Master’s degrees don’t mean more job offers

An expert’s advice on when to stop at a bachelor’s


Queen's University (Jessica Darmanin)

If you think the letters M.A. will help your resumé get picked out of the pile when applying for your first post-university job, you may be mistaken.

Newly-released data from the National Household Survey (the replacement for the Census) show that Canadians aged 25 to 44 with master’s degrees had higher unemployment in 2011, at 5.7 per cent, than those with only bachelor’s degrees (4.8 per cent). Meanwhile, a recent report by the Certified General Accountants Association of Canada showed a gap as high as four points in unemployment rates between those with bachelor’s degrees and those with graduate degrees.

As counter-intuitive as it may seem that those with more schooling have higher unemployment, it’s unsurprising to Lauren Friese. The founder of Talent Egg, a company that helps students and graduates launch their careers, has long suspected that most master’s programs (particularly arts and social sciences) not only fail to improve job prospects, but may indeed hurt them.

Still, the message isn’t getting through. A 2012 survey of 15,000 Canadian students in their final year of bachelor’s degrees showed 49 per cent planned on more schooling.

Friese says the problem is a disconnect between the student’s perspective and the employer’s.

Students who earn master’s degrees feel that, because they’ve invested more time in education, they should be rewarded with higher starting salaries and more challenging work.

“The problem,” she says, “is that employers see those with master’s degrees as no more qualified, because they usually have no work experience.” The big bank or consultancy, she says, won’t be any more likely to hire an M.A. in English than a Bachelor of Arts in English for an entry-level job.

In fact, there may even be a stigma against the master’s graduate among employers who don’t want to deal with the master’s graduate’s bloated expectations about pay and responsibilities.

That’s not to say master’s degrees aren’t worthwhile. Friese has an M.A. in economic history from the London School of Economics, a university she chose partly for the brand name. She also had modest expectations. “I never thought that I was going to be an economic historian,” she says. On top of that, she worked in finance during her degree, so she had job experience at graduation.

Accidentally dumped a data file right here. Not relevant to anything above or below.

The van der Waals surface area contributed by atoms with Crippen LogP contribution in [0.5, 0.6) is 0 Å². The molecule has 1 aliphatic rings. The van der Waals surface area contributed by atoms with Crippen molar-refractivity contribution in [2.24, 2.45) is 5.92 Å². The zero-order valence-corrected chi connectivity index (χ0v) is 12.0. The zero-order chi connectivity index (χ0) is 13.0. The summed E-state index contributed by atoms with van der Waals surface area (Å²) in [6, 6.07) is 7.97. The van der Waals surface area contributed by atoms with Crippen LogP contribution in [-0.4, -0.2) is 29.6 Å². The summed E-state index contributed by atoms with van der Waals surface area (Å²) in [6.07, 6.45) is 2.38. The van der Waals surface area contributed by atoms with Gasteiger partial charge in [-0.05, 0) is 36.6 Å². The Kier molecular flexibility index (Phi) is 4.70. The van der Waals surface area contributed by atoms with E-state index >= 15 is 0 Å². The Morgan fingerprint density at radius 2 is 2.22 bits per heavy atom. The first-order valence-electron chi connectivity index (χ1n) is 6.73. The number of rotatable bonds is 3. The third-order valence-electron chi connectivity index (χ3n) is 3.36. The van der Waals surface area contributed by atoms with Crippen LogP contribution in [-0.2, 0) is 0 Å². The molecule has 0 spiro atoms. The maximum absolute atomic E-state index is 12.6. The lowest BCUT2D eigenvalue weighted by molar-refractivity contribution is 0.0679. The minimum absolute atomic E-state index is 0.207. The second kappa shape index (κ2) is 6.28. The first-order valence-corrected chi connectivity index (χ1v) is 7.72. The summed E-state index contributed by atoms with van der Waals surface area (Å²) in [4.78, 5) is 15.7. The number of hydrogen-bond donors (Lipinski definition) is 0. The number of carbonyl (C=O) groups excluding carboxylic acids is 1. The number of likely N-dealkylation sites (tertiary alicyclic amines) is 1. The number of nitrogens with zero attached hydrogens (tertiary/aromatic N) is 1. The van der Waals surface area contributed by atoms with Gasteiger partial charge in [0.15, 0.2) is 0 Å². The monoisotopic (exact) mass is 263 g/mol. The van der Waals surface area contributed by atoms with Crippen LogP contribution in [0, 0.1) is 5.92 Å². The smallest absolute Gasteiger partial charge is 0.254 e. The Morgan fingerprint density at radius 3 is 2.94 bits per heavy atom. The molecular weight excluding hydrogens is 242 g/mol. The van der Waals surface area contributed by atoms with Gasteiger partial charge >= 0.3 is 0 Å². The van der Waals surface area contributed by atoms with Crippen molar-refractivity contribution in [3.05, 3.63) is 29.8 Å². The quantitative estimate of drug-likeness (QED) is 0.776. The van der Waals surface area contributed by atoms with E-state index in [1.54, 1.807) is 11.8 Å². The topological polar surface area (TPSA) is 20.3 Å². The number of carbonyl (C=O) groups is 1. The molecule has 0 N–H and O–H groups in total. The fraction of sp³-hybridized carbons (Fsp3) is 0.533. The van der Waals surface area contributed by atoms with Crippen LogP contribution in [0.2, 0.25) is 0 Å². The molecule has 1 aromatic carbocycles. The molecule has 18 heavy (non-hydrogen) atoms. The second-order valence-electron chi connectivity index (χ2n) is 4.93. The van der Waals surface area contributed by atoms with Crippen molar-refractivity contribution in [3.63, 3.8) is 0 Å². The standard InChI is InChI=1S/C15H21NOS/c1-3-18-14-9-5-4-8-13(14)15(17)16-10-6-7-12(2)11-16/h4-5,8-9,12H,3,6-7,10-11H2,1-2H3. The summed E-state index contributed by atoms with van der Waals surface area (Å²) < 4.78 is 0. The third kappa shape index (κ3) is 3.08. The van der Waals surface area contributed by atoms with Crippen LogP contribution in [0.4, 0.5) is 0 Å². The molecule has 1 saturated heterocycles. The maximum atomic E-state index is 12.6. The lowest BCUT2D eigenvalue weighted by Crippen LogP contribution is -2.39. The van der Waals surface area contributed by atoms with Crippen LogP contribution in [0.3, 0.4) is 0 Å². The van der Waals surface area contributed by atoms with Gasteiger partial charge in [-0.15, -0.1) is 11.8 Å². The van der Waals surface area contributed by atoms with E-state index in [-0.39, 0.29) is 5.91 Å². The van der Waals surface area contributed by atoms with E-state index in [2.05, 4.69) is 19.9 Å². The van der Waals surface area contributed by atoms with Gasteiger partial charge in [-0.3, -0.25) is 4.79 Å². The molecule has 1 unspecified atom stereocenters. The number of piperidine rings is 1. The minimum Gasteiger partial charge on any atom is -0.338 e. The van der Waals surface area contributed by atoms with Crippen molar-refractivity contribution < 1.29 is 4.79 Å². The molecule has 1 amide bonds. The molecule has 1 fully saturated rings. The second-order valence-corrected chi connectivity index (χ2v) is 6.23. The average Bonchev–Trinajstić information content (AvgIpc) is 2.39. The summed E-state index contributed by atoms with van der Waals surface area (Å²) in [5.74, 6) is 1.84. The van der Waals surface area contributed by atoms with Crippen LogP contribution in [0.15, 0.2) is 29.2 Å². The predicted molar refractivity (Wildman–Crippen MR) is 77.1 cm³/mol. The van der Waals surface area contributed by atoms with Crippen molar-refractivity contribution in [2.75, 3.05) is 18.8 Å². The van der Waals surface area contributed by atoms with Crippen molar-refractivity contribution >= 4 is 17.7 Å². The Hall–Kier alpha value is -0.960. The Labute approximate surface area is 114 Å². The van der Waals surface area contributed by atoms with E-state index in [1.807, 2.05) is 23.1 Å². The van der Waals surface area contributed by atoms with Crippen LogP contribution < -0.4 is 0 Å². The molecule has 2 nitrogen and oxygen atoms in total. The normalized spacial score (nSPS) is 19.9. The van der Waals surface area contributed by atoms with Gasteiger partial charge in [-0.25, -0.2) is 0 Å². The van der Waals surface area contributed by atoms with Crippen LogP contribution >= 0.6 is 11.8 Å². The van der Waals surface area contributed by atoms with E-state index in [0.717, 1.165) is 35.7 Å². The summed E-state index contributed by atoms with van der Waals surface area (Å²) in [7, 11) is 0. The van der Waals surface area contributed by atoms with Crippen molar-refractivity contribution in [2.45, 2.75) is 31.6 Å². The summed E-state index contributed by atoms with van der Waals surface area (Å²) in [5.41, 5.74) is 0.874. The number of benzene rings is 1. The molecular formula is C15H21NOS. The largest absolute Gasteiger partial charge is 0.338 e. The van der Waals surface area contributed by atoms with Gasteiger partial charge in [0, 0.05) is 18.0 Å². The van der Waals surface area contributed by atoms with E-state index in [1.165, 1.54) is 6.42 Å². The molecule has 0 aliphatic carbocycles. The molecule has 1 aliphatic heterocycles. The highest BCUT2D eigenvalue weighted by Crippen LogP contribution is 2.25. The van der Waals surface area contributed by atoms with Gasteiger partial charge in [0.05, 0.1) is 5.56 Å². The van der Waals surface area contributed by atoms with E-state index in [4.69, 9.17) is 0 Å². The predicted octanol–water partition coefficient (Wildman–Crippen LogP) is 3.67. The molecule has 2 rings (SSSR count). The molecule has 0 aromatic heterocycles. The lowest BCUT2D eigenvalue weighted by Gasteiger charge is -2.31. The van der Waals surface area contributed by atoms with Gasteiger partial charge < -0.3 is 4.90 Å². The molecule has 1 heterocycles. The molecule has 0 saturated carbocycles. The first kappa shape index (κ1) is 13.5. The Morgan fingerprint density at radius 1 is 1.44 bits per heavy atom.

For those considering a master’s degree, Friese has advice. “Be realistic about whether you’re going into a program to build specific skills for a career or if you’re going in for a learning experience,” she says. “If you’re looking for a learning experience and can afford just a learning experience, there’s nothing wrong with that.” If you’re on the fence, she says, take a job and start building a career. “A master’s degree can be rewarding,” she adds, “but it’s not career prep.”


Master’s degrees don’t mean more job offers

  1. There are some graduate programs, however, that DO prepare students for certain careers. For example, and MPH prepares a student for a career in public health. Most public health jobs require an MPH or equivalent; a bachelor’s degree is simply not enough. In other fields (dietetics) there are combined Masters/internship programs, that allow students to apply to write the dietetic practice exams upon completion of the program.

    So in some cases Masters’ degrees DO provide “career prep.” It all depends on the program and the discipline.

  2. It seems to me like the employment rates are higher because the people with BAs might be employed more in part time work or work unrelated to their field. Also, many master’s programs are fully funded and would not require any student debt, so if you’re in it for the learning experience and won’t go in debt for it, why not better yourself and learn more? The degrees that aren’t funded are the professional masters as the commenter above suggested, the MPH and the MPA usually come with internship opportunities and have high employment rates.

  3. The data used to support this article is irrelevant it has been gathered by the National Household Survey which replaced the long form census and turned data collection into a self-report exercise, weightings are now being used to adjust the information collected. Many reporting biases are impacting the data and interpretaion.

    Education is just a piece of paper showing you’ve been trained in something. You can barely pass, or excel and still get the piece of paper, its up to you what you do with it.

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